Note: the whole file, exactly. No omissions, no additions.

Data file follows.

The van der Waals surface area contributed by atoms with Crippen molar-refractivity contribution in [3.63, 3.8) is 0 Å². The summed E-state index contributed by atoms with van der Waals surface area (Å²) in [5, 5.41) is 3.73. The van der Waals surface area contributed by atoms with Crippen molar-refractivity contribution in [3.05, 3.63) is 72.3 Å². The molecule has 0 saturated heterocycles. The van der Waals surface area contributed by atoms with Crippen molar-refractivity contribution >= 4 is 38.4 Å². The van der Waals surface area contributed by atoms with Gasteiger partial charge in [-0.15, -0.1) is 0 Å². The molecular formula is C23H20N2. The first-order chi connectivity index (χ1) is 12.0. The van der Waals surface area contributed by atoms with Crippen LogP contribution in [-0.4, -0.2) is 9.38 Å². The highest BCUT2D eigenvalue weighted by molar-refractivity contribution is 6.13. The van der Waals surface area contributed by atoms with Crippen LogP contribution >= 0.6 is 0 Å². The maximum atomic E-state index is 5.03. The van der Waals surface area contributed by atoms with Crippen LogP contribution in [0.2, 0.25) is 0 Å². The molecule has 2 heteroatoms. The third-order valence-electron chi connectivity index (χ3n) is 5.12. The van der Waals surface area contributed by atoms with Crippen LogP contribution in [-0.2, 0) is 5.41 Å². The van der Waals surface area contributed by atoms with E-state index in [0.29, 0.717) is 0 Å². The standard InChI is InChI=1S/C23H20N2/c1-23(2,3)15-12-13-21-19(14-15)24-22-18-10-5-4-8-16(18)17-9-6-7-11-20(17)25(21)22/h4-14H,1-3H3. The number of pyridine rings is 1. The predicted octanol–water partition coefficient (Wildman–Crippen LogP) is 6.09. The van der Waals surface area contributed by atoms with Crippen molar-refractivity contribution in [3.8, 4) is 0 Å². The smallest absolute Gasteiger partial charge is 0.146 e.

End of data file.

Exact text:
The van der Waals surface area contributed by atoms with Crippen molar-refractivity contribution in [3.63, 3.8) is 0 Å². The summed E-state index contributed by atoms with van der Waals surface area (Å²) in [5, 5.41) is 3.73. The van der Waals surface area contributed by atoms with Crippen molar-refractivity contribution in [3.05, 3.63) is 72.3 Å². The molecule has 0 saturated heterocycles. The van der Waals surface area contributed by atoms with Crippen molar-refractivity contribution >= 4 is 38.4 Å². The van der Waals surface area contributed by atoms with Gasteiger partial charge in [-0.15, -0.1) is 0 Å². The molecular formula is C23H20N2. The first-order chi connectivity index (χ1) is 12.0. The van der Waals surface area contributed by atoms with Crippen LogP contribution in [-0.4, -0.2) is 9.38 Å². The highest BCUT2D eigenvalue weighted by molar-refractivity contribution is 6.13. The van der Waals surface area contributed by atoms with Crippen LogP contribution >= 0.6 is 0 Å². The maximum atomic E-state index is 5.03. The van der Waals surface area contributed by atoms with Crippen LogP contribution in [0.2, 0.25) is 0 Å². The molecule has 2 heteroatoms. The third-order valence-electron chi connectivity index (χ3n) is 5.12. The van der Waals surface area contributed by atoms with Crippen LogP contribution in [-0.2, 0) is 5.41 Å². The van der Waals surface area contributed by atoms with E-state index in [0.29, 0.717) is 0 Å². The standard InChI is InChI=1S/C23H20N2/c1-23(2,3)15-12-13-21-19(14-15)24-22-18-10-5-4-8-16(18)17-9-6-7-11-20(17)25(21)22/h4-14H,1-3H3. The number of pyridine rings is 1. The predicted octanol–water partition coefficient (Wildman–Crippen LogP) is 6.09. The van der Waals surface area contributed by atoms with Crippen molar-refractivity contribution in [3.8, 4) is 0 Å². The smallest absolute Gasteiger partial charge is 0.146 e.